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Take a walk in Blue Bell Woods listen to the sounds around you, of bird song and bees. Smell the flowers and the scent of Spring in the air. Every year is a new beginning and every day a blessing

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Monday, May 21, 2012

Hanging out the clothes.................

One thing that I remember growing up is the laundry. Not an easy task for ladies back in the day. My mother and grandmother never had a washing machine and so the laundry was done by hand in the sink. Same for me when I was first married. Never knew any other way it was just how it was. Nan had a conservatory, sort of like a greenhouse attached to the back of the house. In there she had a very big table that was scrubbed and bleached. On the end was a mangle. She used that to run the sheets and things through before putting them outside on her washing line. That was strung from poles one end of the garden to the other just off the path. At my Mum's house it was up in the back garden. There would be a wooden prop to push the line up into the air to get a better breeze. A peg bag kept the wooden pegs handy. Either that or her apron that had large pockets. At Mum's house we were unfortunate to live close to the cement works and when the wind changed direction all the ladies complained because their clean washing would get cement dust on them. Photobucket Monday was usually wash day and then the ironing was done the next day. However when the lady of the house worked as most did in my day, well then it was done on the weekend. If it rained the neighbours would bring in anyone's washing that was hanging out. A mad dash to bring in yours and next doors. No one left the almost dry washing out in the rain when they could do a good turn because they knew that in time it would happen to them. On cold and frosty nights the wash would be as stiff as boards and was great fun to bring in Dad's shirt looking like it could walk on its own. In the cold days of winter many houses would be full of steam as the washing dried on lines in the kitchen or in front of the fire. Clothes horses would be in front of the fire with all the clothes on them dripping onto newspaper. We would have a bath in front of the fire too and the clothes horse stopped the drafts. The steam didn't do the wallpaper much good and in some of the really old houses that we had in the village it would peel and there would be condensation running down the walls.I suppose it was not very healthy in a lot of respects. People suffered bronchial problems due to the damp that's for sure. Still in many ways people were stronger too. They certainly wore off what they ate by walking everywhere and by the sheer physical work. Nothing like washing blankets in the tub. I remember when we were first married and living in Bedford. Laura threw up on my bed. I had to wash the blankets in the tub upstairs. Take them downstairs and outside to hang on the line to dry. Well the line broke and so I had to do it all over again. Photobucket My Mum had a gas boiler. She would boil the whites in it. It was also used to heat water for baths. The one above is similar to what she had. We had a claw foot tub but only cold running water. Well actually we could have hot if we ran a stove in the kitchen to heat the water but that was expensive to use because it used coal. Photobucket She also had a big pail like this one above that she heated water on the gas stove. We used that for washing ourselves in the mornings. Dad was first up and got it going. We would then dip in and take what we wanted. A bath was not an every day affair in those days. Top and tail was the motto. When we first came to the States in 1971 we eventually built our first home. We went to Max's service to get our appliances. I asked if they had a "boiler" and was asked what that would be. I said "you know, you use it to boil your white clothes in" the dear man said "Lady, if you boil your clothes over here there wont be much left".............apparently that was not done here. I still boiled the babies diapers,( the terry cloth ones) on the stove at that time. They came out sparkling white. Well one day someone came in and asked what I was cooking...........it was a big corrugated iron pan of diapers happily boiling and bubbling on the stove. I think a lot of folks wondered where I came from those early days. Clothes never come that clean now, a good soap and blue bag and boil away for a good long time and they are so white it would blind you. These days I settle for much less.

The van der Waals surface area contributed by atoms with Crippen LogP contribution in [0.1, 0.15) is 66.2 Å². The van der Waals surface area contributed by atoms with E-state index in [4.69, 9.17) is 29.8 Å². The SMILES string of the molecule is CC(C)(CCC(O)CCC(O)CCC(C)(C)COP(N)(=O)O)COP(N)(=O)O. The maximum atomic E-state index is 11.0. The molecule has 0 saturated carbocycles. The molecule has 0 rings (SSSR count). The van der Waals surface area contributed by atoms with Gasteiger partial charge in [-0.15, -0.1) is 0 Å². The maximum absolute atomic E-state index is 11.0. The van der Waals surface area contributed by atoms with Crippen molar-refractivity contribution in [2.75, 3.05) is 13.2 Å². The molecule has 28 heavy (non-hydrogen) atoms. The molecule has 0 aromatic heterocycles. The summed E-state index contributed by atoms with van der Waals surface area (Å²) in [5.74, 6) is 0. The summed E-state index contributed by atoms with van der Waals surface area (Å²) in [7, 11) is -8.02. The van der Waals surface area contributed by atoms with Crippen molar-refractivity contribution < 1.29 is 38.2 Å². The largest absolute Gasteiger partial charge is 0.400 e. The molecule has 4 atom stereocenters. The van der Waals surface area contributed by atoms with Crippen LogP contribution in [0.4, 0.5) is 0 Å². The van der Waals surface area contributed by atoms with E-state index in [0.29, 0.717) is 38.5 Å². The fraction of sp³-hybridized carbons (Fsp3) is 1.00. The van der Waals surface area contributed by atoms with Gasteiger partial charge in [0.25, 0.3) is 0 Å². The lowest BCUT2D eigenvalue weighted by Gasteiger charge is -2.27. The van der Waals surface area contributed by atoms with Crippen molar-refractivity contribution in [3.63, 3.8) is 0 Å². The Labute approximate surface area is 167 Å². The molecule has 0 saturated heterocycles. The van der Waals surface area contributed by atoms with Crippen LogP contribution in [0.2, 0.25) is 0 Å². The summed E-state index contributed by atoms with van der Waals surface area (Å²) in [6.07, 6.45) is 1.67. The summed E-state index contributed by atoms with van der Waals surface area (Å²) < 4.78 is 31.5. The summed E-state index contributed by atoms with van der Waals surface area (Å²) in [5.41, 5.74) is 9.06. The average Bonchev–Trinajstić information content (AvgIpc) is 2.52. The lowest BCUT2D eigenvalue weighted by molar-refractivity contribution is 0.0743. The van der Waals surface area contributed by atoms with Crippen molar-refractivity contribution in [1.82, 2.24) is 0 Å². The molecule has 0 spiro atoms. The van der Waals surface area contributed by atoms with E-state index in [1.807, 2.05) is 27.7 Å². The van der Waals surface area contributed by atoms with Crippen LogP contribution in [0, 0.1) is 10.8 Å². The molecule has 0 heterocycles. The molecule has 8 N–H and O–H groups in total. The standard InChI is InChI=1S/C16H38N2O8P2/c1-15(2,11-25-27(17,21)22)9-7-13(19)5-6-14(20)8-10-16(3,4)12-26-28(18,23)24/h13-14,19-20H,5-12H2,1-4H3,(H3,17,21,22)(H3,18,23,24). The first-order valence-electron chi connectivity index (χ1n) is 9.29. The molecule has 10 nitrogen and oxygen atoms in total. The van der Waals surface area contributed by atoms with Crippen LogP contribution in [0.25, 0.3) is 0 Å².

4 comments:

Kay G. said...

There is an art to hanging clothes on the line. When I am in England, my mother-in-law has to show me how to do it. She has a long metal pole that hooks to her line and she elevates the clothesline to make it higher for the breeze to help dry the clothes. They smell so lovely when we take them off the line. When I unpack my clothes when I get back to the USA, I can still smell the sunshine and fresh English air!

laurajane said...

I love to see a line full of washing,and myline is full at the moment.
The sun is shining in England today perfect for washing.
My mum had one of those boilers,but ours was square.
I remember in the late 60s when she had her first twin tub washing machine,and all the neighbours came to admire it.
Whenever I read your post,you take me back in time,and I love it.xxx

Biddy Fraser said...

Gosh, lucky you to get to live in the USA. My husband, Neil, and I travel a lot to the States. We keep telling ourselves we ought to holiday somewhere else, but keep on coming back!

Really pretty blog too!

Cindy F. Adkins said...

I remember my Mom hanging clothes on the line. When my two older sisters were little, she still had a wringer-type washer. My sister, Donna, got her arm caught in the wringer and broke it (her arm, that is!) I love how sheets smell when they're dried outside, but unfortuantely I rent a townhouse and don't have a place to hang them outside. Nice to see you have 51 followers now! Your blog is growing!
Hugs, Cindy